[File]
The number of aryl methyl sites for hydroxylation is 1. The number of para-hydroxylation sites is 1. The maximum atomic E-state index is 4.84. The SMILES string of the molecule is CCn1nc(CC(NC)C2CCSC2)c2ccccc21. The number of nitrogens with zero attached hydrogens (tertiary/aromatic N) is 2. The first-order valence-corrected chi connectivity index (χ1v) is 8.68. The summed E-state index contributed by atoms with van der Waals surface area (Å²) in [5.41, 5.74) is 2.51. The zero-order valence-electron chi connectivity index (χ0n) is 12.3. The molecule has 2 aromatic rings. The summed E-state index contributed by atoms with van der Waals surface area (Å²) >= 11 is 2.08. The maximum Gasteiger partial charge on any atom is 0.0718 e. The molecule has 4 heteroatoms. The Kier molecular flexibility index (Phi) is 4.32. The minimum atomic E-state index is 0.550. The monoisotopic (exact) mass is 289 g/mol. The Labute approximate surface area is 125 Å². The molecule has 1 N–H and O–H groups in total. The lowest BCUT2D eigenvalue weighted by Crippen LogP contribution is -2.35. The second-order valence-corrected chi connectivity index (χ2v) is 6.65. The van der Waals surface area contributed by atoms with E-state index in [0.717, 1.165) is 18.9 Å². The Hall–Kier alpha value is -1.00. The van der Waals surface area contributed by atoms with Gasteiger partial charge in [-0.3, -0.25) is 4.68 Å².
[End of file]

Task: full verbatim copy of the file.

The number of aryl methyl sites for hydroxylation is 1. The number of para-hydroxylation sites is 1. The maximum atomic E-state index is 4.84. The SMILES string of the molecule is CCn1nc(CC(NC)C2CCSC2)c2ccccc21. The number of nitrogens with zero attached hydrogens (tertiary/aromatic N) is 2. The first-order valence-corrected chi connectivity index (χ1v) is 8.68. The summed E-state index contributed by atoms with van der Waals surface area (Å²) in [5.41, 5.74) is 2.51. The zero-order valence-electron chi connectivity index (χ0n) is 12.3. The molecule has 2 aromatic rings. The summed E-state index contributed by atoms with van der Waals surface area (Å²) >= 11 is 2.08. The maximum Gasteiger partial charge on any atom is 0.0718 e. The molecule has 4 heteroatoms. The Kier molecular flexibility index (Phi) is 4.32. The minimum atomic E-state index is 0.550. The monoisotopic (exact) mass is 289 g/mol. The Labute approximate surface area is 125 Å². The molecule has 1 N–H and O–H groups in total. The lowest BCUT2D eigenvalue weighted by Crippen LogP contribution is -2.35. The second-order valence-corrected chi connectivity index (χ2v) is 6.65. The van der Waals surface area contributed by atoms with E-state index in [0.717, 1.165) is 18.9 Å². The Hall–Kier alpha value is -1.00. The van der Waals surface area contributed by atoms with Gasteiger partial charge in [-0.3, -0.25) is 4.68 Å².